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Story Cards, also known as Product Backlog Items (PBIs) are the technique used for documenting project scope, quality requirements, estimates and priority of the deliverables in an Agile/Scrum project.
Story Cards, also known as Product Backlog Items (PBIs) are the technique used for documenting project scope, quality requirements, estimates, and priority of the deliverables in an Agile/Scrum project.
When to Use Story Cards
The Product Owner uses Story Cards to define the project scope, the Scrum team uses Story Cards to estimate the effort, and the Scrum Master uses Story Cards to track schedule progress on the project.
As the Product Owner gathers inputs from stakeholders throughout the business, he or she initiates a story card for each deliverable. The deliverable could be an actual item to be created or it could be a performance characteristic within a large project deliverable.
It is through the Story Cards that project scope is identified. The project team will often create additional Story Cards that represent infrastructure or background activities that must occur in order to do the deliverable Stories. The Story Cards are sometimes deployed into activity stories for ease of estimating and control.
A critical aspect of the Stories in the Agile/Scrum approach is that the Stories will be prioritized from number one to number last – with no ties. That is often the most challenging element of creating Story Cards. That prioritization is done by the Product Owner, not the Scrum team or Scrum Master.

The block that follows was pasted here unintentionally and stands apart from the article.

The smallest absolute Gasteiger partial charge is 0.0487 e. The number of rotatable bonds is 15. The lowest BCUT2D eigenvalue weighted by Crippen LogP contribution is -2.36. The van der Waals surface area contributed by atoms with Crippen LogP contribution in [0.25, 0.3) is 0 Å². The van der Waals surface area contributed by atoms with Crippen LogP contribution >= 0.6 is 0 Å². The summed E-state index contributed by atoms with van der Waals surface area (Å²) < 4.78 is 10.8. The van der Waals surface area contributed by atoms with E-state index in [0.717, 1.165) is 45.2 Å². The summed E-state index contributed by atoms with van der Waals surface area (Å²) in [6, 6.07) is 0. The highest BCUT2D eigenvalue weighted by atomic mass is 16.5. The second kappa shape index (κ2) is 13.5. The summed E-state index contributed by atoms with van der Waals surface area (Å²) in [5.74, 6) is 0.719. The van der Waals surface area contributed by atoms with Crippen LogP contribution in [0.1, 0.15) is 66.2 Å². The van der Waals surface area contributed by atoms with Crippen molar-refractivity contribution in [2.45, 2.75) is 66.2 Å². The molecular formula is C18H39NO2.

The diagram below shows a typical Story Card. The actual format varies based upon local practice, but it normally includes these fields.
The “Story” is the description of the deliverable. It is often written as a description of what should happen when a user takes a certain action.
The “Demo Criteria” embodies the quality control requirements for the Story. It describes the pass or fail conditions that will indicate if the story had been successfully developed.
The “Category” is used by the Product Owner to classify Stories. This can be done in several ways including categorizing by Release and categorizing by the need for the story.
The “Priority” of the Story is set by the Product Owner and can change from Sprint to Sprint.
The “Estimate” is created by a Scrum team member and is normally described in terms of the number of hours of work (or some other measure of effort). This estimate is revised daily once a story has been started and will then indicate an estimate of the remaining work.
The “Notes” section is often used by the Scrum team during planning and execution to keep track of special items associated with the Story.
Hints and Tips
- I prefer to use actual cards or paper for my Story Cards. It is easier for the entire team to see what each one says and during the Sprint it is easier for everyone to see the status. If you use a Scrum program to track the Story Cards, be certain than you project the screen on the wall of the room where the Scrum meeting takes place so everyone can see the status.
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